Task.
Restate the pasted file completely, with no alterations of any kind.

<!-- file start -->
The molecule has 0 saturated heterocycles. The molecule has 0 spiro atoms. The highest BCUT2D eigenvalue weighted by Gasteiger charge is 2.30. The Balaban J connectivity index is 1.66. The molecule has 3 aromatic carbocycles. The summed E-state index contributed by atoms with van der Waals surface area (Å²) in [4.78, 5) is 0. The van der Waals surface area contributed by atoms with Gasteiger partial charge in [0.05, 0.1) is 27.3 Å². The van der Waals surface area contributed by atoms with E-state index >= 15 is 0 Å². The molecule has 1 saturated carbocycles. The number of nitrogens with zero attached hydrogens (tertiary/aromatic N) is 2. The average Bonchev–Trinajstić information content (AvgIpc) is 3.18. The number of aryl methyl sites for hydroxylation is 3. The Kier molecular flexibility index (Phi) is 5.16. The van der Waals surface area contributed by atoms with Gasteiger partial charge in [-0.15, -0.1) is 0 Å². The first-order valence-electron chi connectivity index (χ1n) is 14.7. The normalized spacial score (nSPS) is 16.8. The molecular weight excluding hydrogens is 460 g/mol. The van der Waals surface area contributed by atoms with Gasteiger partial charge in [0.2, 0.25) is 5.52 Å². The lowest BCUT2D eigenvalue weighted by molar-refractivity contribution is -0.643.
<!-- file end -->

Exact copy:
The molecule has 0 saturated heterocycles. The molecule has 0 spiro atoms. The highest BCUT2D eigenvalue weighted by Gasteiger charge is 2.30. The Balaban J connectivity index is 1.66. The molecule has 3 aromatic carbocycles. The summed E-state index contributed by atoms with van der Waals surface area (Å²) in [4.78, 5) is 0. The van der Waals surface area contributed by atoms with Gasteiger partial charge in [0.05, 0.1) is 27.3 Å². The van der Waals surface area contributed by atoms with E-state index >= 15 is 0 Å². The molecule has 1 saturated carbocycles. The number of nitrogens with zero attached hydrogens (tertiary/aromatic N) is 2. The average Bonchev–Trinajstić information content (AvgIpc) is 3.18. The number of aryl methyl sites for hydroxylation is 3. The Kier molecular flexibility index (Phi) is 5.16. The van der Waals surface area contributed by atoms with Gasteiger partial charge in [-0.15, -0.1) is 0 Å². The first-order valence-electron chi connectivity index (χ1n) is 14.7. The normalized spacial score (nSPS) is 16.8. The molecular weight excluding hydrogens is 460 g/mol. The van der Waals surface area contributed by atoms with Gasteiger partial charge in [0.2, 0.25) is 5.52 Å². The lowest BCUT2D eigenvalue weighted by molar-refractivity contribution is -0.643.